The No Child Left Behind Act of 2001 (NCLB) affects every public school in the United States. Its goal is to level the playing field for students who are disadvantaged, including:
- Students in poverty
- Students receiving special education services
- Those who speak and understand limited or no English
Added requirements hold schools more accountable for students’ progress.
NCLB has been controversial. Here’s an overview of how the law affects students with learning and attention issues.
NCLB: Holding Schools Accountable
NCLB is the latest version of the Elementary and Secondary Education Act (ESEA). Its goal is to provide equal educational opportunities for disadvantaged students.
NCLB is different from previous versions of ESEA. It holds schools accountable for how kids learn and achieve in several ways:
Annual testing: Schools must give students statewide math and reading tests every year in grades 3–8 and once in grades 10–12. Parents have the right to get individual test results for their children. Schools must publicly report school and “subgroup” results. For example, schools have to report how students in special education are performing on reading and math tests.
Academic progress: States must bring all students, including those in special education, up to the “proficient” level on tests. They must set targets for improvement, called adequate yearly progress (AYP). Schools essentially get a report card from the state on how they’re performing. The school must share that information with parents of their students. If a school doesn’t meet AYP, it can be labeled as “needing improvement.”
Penalties: Schools with many low-income students are called “Title I schools.” If a Title I school doesn’t meet AYP, NCLB allows the state to change the school’s leadership team or even close the school. If a school repeatedly fails to meet AYP, parents have the option to move their children to another school.
AYP goals and sanctions are supposed to push schools to improve services and instruction for struggling students, including children in special education. These penalties don’t apply to non–Title I schools.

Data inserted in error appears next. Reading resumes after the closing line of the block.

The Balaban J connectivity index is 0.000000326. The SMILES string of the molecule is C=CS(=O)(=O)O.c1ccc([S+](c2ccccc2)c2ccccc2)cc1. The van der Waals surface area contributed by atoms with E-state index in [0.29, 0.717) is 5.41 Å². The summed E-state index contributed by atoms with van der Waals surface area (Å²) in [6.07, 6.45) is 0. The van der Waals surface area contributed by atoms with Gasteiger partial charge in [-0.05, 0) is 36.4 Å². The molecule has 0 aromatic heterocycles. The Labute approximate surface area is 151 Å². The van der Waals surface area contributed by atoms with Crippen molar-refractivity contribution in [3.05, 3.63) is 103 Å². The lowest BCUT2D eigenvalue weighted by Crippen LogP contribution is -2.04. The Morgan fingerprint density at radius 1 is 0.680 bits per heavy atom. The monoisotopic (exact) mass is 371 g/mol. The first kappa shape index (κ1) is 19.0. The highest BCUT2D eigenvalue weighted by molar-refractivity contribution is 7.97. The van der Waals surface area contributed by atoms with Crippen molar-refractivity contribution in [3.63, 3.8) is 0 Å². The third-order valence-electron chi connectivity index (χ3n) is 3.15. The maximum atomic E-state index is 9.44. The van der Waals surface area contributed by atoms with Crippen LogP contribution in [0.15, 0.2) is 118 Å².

Accommodations on Statewide Tests
Children with Individualized Education Programs (IEPs) and 504 plans often have accommodations to help them learn in school. NCLB says that reasonable accommodations must also be provided to them for statewide tests.
NCLB says that all students must take state tests. To have AYP, schools must test at least 95 percent of children in “subgroups.” This includes students in poverty, minorities and those receiving special education services.
Other NCLB Improvements
- NCLB gives more flexibility to states in how they spend federal funding, as long as schools are improving.
- NCLB says all teachers must be “highly qualified” in the subject they teach. Special education teachers must be certified and demonstrate knowledge in every subject they teach.
- NCLB says that schools must use science- and research-based instruction and teaching methods.
Pros and Cons of NCLB for Students With Learning and Attention Issues
On the positive side, NCLB led to inclusion. Before NCLB, many schools didn’t measure the progress of students with learning and attention issues. These students were often shut out of the general education curriculum and left out of state tests.
NCLB also set the expectation that struggling students learn alongside their peers. By making schools report their results by subgroup, NCLB shined a light on students receiving special education services. Schools were pushed to give struggling students more attention, support and help.
And they did. In the decade since NCLB was enacted, education results have improved. The graduation rate for students with specific learning disabilities increased from 57 percent in 2002 to 68 percent in 2011.
On the negative side, some say that NCLB focused too much on standardized testing. Some schools end up “teaching to the test”—focusing only on what students are tested on. This leaves little time for anything else they may need or want to learn.
Certain penalties, such as requiring school improvement plans, are reasonable, critics say. Others can be very harsh, such as firing school staff or closing a school that’s struggling. Critics have linked several cheating scandals to NCLB, citing the pressure on teachers and educators to perform.
Some argue that NCLB’s standards-based accountability is inconsistent with special education, which focuses on meeting a child’s individual needs.
Despite the controversy, most people support parts of NCLB—especially requirements for highly qualified teachers, research-based instruction and basic reporting on school results.
NCLB in Limbo?
Most federal laws are not meant to be permanent. They need to be reauthorized every few years. NCLB is currently several years overdue for reauthorization. Congress hasn’t agreed on how to change the law.
Because the law is overdue, the U.S. Department of Education has given “waivers” to more than 40 states. These waivers mean that parts of NCLB still apply.
But each of these states has different accountability rules. So students don’t have the same expectations in all states. Find out about your state on the Department of Education’s NCLB waiver page.
Read up on other laws important to parents of children who have learning and attention issues, including the Individuals with Disabilities Education Act or Section 504 of the Rehabilitation Act. If your child has an IEP, you may also want to explore standards-based IEPs as well as types of accommodations that are available for test taking.